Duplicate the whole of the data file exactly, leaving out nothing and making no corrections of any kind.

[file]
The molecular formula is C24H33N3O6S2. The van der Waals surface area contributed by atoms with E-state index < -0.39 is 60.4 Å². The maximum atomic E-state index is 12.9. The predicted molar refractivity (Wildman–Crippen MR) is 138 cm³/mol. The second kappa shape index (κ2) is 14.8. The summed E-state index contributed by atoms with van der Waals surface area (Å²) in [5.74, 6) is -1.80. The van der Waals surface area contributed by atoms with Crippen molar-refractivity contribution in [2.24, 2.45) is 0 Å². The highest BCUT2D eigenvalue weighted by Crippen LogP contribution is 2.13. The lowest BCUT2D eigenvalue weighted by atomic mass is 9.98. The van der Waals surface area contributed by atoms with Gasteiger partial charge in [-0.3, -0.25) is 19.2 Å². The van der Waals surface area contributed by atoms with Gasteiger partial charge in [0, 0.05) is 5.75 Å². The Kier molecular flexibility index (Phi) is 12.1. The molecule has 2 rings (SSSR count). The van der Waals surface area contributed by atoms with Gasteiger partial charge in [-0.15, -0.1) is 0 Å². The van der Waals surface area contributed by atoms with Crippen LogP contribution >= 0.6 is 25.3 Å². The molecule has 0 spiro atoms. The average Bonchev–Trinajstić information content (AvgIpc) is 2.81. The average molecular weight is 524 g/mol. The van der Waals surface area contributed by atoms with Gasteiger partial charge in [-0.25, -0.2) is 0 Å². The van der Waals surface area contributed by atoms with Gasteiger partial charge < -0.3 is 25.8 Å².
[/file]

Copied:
The molecular formula is C24H33N3O6S2. The van der Waals surface area contributed by atoms with E-state index < -0.39 is 60.4 Å². The maximum atomic E-state index is 12.9. The predicted molar refractivity (Wildman–Crippen MR) is 138 cm³/mol. The second kappa shape index (κ2) is 14.8. The summed E-state index contributed by atoms with van der Waals surface area (Å²) in [5.74, 6) is -1.80. The van der Waals surface area contributed by atoms with Crippen molar-refractivity contribution in [2.24, 2.45) is 0 Å². The highest BCUT2D eigenvalue weighted by Crippen LogP contribution is 2.13. The lowest BCUT2D eigenvalue weighted by atomic mass is 9.98. The van der Waals surface area contributed by atoms with Gasteiger partial charge in [-0.3, -0.25) is 19.2 Å². The van der Waals surface area contributed by atoms with Gasteiger partial charge in [0, 0.05) is 5.75 Å². The Kier molecular flexibility index (Phi) is 12.1. The molecule has 2 rings (SSSR count). The van der Waals surface area contributed by atoms with Gasteiger partial charge in [-0.15, -0.1) is 0 Å². The van der Waals surface area contributed by atoms with Crippen LogP contribution >= 0.6 is 25.3 Å². The molecule has 0 spiro atoms. The average Bonchev–Trinajstić information content (AvgIpc) is 2.81. The average molecular weight is 524 g/mol. The van der Waals surface area contributed by atoms with Gasteiger partial charge in [-0.25, -0.2) is 0 Å². The van der Waals surface area contributed by atoms with Gasteiger partial charge < -0.3 is 25.8 Å².